Overhaul of metrics usage could cut frequency of REF

Chair of review into use of metrics suggests REF interval could be cut to once a decade

April 3, 2014

Source: Getty

A metrics-based “mid-term review” could allow the time interval between research excellence framework assessments to be extended to once a decade, the chair of a new independent review of the use of metrics in research assessment has suggested.

James Wilsdon, professor of science and democracy at the University of Sussex, told Times Higher Education that such a suggestion went slightly beyond the terms of reference of the review, which was launched on 3 April by the Higher Education Funding Council for England.

“But inevitably these are the sorts of questions you start to ask once you have properly interrogated the metrics.

“Given that – as everyone accepts – [submitting to] the REF is a fairly time-consuming exercise, is there a way of using metrics to do a lighter-touch mid-term review, and then do a full-blown panel-based review every 10 years instead of every six?” he asked.

In 2008 and 2009, Hefce ran a pilot exercise on metrics-based research assessment, which Gordon Brown, then prime minister, favoured. It concluded that metrics were “not sufficiently robust to be used…as a primary indicator of quality”.

However, David Willetts, the universities and science minister, was set to announce at a Universities UK conference on universities’ contribution to economic growth that he has asked the funder to revisit the issue.

Professor Wilsdon said the review would consider more than just the REF and would not produce specific recommendations for the next exercise – likely to be in 2020 – because it would be “premature” to do so before Hefce’s formal evaluations of the 2014 exercise.

But he aimed to make some “fairly intensive efforts” to learn from the experience of the 2014 panels, some of which are using metrics to inform their judgements, following the conclusion of their work in December. He hoped that publication of the review in spring 2015 would be early enough for it to inform the shape of the next REF.

He said he and his “first-rate” steering committee would approach the issues with an open mind and consult widely.

One of the most significant developments in recent years was the rise of alt-metrics, which measure factors such as the number of mentions a paper receives in social media. He was “well aware” of the strong criticisms they had attracted in some quarters, but he was open to the idea that alt-metrics could be used to supplement or even replace the case studies used by the 2014 REF to assess the wider impact of research since they potentially enhanced the “ability to track and measure impact in real time”.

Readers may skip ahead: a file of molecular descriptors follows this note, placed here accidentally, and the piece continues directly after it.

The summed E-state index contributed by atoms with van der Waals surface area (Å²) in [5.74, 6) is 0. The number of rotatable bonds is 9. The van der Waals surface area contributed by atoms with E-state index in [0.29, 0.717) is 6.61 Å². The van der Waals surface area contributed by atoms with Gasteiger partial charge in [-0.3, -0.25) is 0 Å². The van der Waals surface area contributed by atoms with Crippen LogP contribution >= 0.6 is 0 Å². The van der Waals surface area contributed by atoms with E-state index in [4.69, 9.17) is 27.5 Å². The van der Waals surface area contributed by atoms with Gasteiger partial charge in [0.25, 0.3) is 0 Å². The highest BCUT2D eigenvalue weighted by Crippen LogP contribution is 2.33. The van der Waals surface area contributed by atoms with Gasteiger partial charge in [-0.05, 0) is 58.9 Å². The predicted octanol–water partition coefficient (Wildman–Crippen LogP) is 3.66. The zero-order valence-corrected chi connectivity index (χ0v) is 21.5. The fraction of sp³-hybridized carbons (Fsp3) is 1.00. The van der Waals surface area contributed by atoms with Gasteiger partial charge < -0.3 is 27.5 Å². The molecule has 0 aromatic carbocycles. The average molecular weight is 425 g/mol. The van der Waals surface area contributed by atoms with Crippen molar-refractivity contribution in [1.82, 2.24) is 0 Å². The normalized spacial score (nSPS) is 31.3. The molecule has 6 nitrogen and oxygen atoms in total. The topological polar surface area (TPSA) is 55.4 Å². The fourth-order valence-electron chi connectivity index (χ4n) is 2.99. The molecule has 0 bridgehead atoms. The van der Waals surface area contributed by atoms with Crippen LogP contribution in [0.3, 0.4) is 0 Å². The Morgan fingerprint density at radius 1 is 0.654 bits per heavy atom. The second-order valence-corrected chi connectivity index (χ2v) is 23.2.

The review will also examine the use of metrics by universities. A number of institutions have been criticised recently for relying heavily on metrics to manage performance or to select people to submit to the REF.

Professor Wilsdon hoped to “come up with practical, useful guidelines about what are appropriate and inappropriate uses of metrics in an institutional context”.

“The ideal is that you find a healthy and sensible balance of metrics- and non-metrics-based systems that can be used in a much more realtime way to ensure you don’t have an 18-month lead-up to the REF that is very time-consuming and burdensome on academic culture and practice,” he said.

paul.jump@tsleducation.com

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Reader's comments (3)

So basically, the government did not like the conclusion of the previous review that metrics were not robust enough and wants it revisited- presumably until someone comes up with the "correct" conclusion.
The use of metrics was, very sensibly, ruled out by the current REF. Metrics corrupt science. They encourage gaming, hype and outright dishonesty. Altmetrics are the worst of the lot. To get a high score all you have to do is include the word penis in your tweet. "Altmetrics are numbers generated by people who don’t understand research, for people who don’t understand research" See "Why you should ignore altmetrics and other bibliometric nightmares" http://www.dcscience.net/?p=6369 Science is hard enough without having to contend with corruption by administrators who don't understand it.
"“The ideal is that you find a healthy and sensible balance of metrics- and non-metrics-based systems that can be used in a much more realtime way " Oh really, that's utter nonsense. Metrics provide perverse incentives. They encourage dishonesty and reward short termism. That's been obvious for some time now to anyone who actually does science (as opposed to hanging round its fringes talking policy). Metrics are way for people who don't understand science to give a phony sense of precision to politicians who don't understand science. Productivity management is a way of ensuring that future Nobel prizewinners get fired before they get started. Science is hard enough without having to contend with such nonsense.

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